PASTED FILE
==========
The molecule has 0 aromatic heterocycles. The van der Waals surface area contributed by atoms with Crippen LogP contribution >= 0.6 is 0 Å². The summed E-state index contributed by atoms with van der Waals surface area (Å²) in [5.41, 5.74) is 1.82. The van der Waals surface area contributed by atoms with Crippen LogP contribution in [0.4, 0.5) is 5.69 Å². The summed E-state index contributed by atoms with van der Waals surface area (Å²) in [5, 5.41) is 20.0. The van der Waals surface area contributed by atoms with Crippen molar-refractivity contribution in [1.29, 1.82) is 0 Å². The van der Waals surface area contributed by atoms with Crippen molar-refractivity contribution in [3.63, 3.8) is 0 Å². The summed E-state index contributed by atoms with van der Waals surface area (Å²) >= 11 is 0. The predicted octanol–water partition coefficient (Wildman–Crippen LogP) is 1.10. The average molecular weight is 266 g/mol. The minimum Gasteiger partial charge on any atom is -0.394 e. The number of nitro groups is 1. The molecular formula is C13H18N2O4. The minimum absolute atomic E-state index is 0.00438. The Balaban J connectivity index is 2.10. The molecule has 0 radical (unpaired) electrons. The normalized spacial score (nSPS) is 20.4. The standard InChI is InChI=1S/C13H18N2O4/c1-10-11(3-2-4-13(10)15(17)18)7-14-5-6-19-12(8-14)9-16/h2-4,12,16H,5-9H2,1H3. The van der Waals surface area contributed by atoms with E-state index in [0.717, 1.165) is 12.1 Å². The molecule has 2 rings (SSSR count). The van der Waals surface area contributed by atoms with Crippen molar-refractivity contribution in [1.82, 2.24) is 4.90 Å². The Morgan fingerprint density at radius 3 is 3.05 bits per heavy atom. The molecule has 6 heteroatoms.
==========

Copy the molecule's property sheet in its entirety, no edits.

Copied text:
The molecule has 0 aromatic heterocycles. The van der Waals surface area contributed by atoms with Crippen LogP contribution >= 0.6 is 0 Å². The summed E-state index contributed by atoms with van der Waals surface area (Å²) in [5.41, 5.74) is 1.82. The van der Waals surface area contributed by atoms with Crippen LogP contribution in [0.4, 0.5) is 5.69 Å². The summed E-state index contributed by atoms with van der Waals surface area (Å²) in [5, 5.41) is 20.0. The van der Waals surface area contributed by atoms with Crippen molar-refractivity contribution in [1.29, 1.82) is 0 Å². The van der Waals surface area contributed by atoms with Crippen molar-refractivity contribution in [3.63, 3.8) is 0 Å². The summed E-state index contributed by atoms with van der Waals surface area (Å²) >= 11 is 0. The predicted octanol–water partition coefficient (Wildman–Crippen LogP) is 1.10. The average molecular weight is 266 g/mol. The minimum Gasteiger partial charge on any atom is -0.394 e. The number of nitro groups is 1. The molecular formula is C13H18N2O4. The minimum absolute atomic E-state index is 0.00438. The Balaban J connectivity index is 2.10. The molecule has 0 radical (unpaired) electrons. The normalized spacial score (nSPS) is 20.4. The standard InChI is InChI=1S/C13H18N2O4/c1-10-11(3-2-4-13(10)15(17)18)7-14-5-6-19-12(8-14)9-16/h2-4,12,16H,5-9H2,1H3. The van der Waals surface area contributed by atoms with E-state index in [0.717, 1.165) is 12.1 Å². The molecule has 2 rings (SSSR count). The van der Waals surface area contributed by atoms with Crippen molar-refractivity contribution in [1.82, 2.24) is 4.90 Å². The Morgan fingerprint density at radius 3 is 3.05 bits per heavy atom. The molecule has 6 heteroatoms.